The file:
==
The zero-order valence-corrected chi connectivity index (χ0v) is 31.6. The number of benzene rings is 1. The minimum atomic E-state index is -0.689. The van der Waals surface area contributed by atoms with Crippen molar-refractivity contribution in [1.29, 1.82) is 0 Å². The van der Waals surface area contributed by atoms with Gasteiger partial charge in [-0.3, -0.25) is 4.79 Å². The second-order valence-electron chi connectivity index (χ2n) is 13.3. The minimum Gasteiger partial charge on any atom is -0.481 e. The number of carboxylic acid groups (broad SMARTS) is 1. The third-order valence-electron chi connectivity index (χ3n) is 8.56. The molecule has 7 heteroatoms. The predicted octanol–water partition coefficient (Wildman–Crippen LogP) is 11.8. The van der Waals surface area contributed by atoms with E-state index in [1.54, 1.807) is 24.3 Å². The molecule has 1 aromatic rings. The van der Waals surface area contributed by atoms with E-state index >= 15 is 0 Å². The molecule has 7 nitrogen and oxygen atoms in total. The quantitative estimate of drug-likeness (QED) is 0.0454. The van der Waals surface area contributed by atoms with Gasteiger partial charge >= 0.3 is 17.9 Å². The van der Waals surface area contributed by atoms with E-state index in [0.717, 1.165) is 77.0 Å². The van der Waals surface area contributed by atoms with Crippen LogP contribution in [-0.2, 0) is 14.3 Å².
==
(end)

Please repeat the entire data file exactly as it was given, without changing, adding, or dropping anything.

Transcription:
The zero-order valence-corrected chi connectivity index (χ0v) is 31.6. The number of benzene rings is 1. The minimum atomic E-state index is -0.689. The van der Waals surface area contributed by atoms with Crippen molar-refractivity contribution in [1.29, 1.82) is 0 Å². The van der Waals surface area contributed by atoms with Gasteiger partial charge in [-0.3, -0.25) is 4.79 Å². The second-order valence-electron chi connectivity index (χ2n) is 13.3. The minimum Gasteiger partial charge on any atom is -0.481 e. The number of carboxylic acid groups (broad SMARTS) is 1. The third-order valence-electron chi connectivity index (χ3n) is 8.56. The molecule has 7 heteroatoms. The predicted octanol–water partition coefficient (Wildman–Crippen LogP) is 11.8. The van der Waals surface area contributed by atoms with E-state index in [1.54, 1.807) is 24.3 Å². The molecule has 1 aromatic rings. The van der Waals surface area contributed by atoms with E-state index >= 15 is 0 Å². The molecule has 7 nitrogen and oxygen atoms in total. The quantitative estimate of drug-likeness (QED) is 0.0454. The van der Waals surface area contributed by atoms with Gasteiger partial charge >= 0.3 is 17.9 Å². The van der Waals surface area contributed by atoms with E-state index in [0.717, 1.165) is 77.0 Å². The van der Waals surface area contributed by atoms with Crippen LogP contribution in [-0.2, 0) is 14.3 Å².